Southeast Resists Renewable Energy Mandates

Daily Herald (Arlington Heights, IL), August 7, 2011 | Go to article overview

Southeast Resists Renewable Energy Mandates


Byline: Ray Henry Associated Press

ATLANTA -- States across the country are gradually forcing or cajoling their electric companies into buying renewable energy, but the trend has fallen flat in the Southeast.

The map is striking. Of the 11 states that haven't set even voluntary targets on how much alternative energy utilities must buy, eight of them are Southern states -- Alabama, Arkansas, Georgia, Kentucky, Louisiana, Mississippi, South Carolina and Tennessee. Those involved in the debate say a mix of factors have deterred the states from more aggressively pursuing new sources of energy.

Conservative Republicans are wary of imposing unpopular government mandates. Utility companies that enjoy regional monopolies make little money selling renewable power generated by someone else to their customers. And those utilities are influential, spending more than $74 million this year on federal lobbying, according to tallies by the Center for Responsive Politics. Similar spending happens on the state level. Lobbyists for Georgia Power have spent more than $29,000 this year while meeting with lawmakers, utility and environmental regulators and other officials.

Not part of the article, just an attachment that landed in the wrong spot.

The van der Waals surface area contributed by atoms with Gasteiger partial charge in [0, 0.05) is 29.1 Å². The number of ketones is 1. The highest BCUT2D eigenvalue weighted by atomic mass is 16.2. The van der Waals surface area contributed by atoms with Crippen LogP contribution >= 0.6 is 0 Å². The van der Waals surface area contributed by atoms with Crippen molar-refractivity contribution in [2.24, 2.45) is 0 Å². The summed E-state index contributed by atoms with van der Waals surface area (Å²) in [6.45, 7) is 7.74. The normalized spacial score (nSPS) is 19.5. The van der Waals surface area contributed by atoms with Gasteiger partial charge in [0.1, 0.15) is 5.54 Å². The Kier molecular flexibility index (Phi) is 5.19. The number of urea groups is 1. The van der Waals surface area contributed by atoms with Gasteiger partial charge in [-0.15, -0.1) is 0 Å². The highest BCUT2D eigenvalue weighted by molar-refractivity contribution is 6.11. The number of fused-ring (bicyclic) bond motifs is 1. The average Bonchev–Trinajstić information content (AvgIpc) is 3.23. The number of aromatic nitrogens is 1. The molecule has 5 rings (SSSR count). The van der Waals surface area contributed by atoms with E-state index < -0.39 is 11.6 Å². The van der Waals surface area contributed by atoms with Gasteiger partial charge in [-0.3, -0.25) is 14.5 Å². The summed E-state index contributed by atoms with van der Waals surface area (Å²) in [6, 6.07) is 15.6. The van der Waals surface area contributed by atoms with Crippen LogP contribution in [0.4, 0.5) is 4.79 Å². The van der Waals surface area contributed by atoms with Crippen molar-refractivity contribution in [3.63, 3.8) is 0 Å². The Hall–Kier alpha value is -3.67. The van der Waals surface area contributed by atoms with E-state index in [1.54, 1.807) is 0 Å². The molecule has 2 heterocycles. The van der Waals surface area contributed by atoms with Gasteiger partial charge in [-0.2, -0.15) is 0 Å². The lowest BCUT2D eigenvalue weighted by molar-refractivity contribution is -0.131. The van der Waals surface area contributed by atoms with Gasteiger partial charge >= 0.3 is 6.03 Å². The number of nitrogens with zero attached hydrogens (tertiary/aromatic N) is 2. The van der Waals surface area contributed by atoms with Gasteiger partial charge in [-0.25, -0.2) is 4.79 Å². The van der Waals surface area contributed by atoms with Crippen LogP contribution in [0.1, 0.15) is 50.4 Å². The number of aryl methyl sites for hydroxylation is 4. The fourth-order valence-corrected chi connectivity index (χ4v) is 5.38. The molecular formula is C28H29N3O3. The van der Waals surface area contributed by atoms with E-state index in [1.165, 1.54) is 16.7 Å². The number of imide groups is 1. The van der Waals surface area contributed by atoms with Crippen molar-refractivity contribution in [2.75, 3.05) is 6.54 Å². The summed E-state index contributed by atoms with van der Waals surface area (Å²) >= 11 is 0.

Residents in the Southeast also benefit from some of the lowest electricity bills in the country, making politicians reluctant to tamper with anything that could hit their constituents in the wallet.

"When things are working well, there's a little bit less of an incentive to push for something new," said Jessica Shipley, a solutions fellow for The Pew Center on Global Climate Change, which backs tighter rules.

North Carolina remains the regional outlier. It passed a law in 2007 requiring municipal power companies and cooperatives to get 10 percent of their electricity by 2018 from renewable sources such as solar panels, wind turbines, hydroelectric dams and chicken and pig manure. Investor-owned utilities will have to meet a 12.5 percent target by 2021. The companies can meet that requirement in part by taking steps to decrease electricity use.The earliest standard was created in 1983, although analysts at the Pew Center say most states created or strengthened their rules after 2000.

Proponents of the rules say they create a market for alternative energy, wean the country off fossil fuels and reduce emissions blamed for global warming. …

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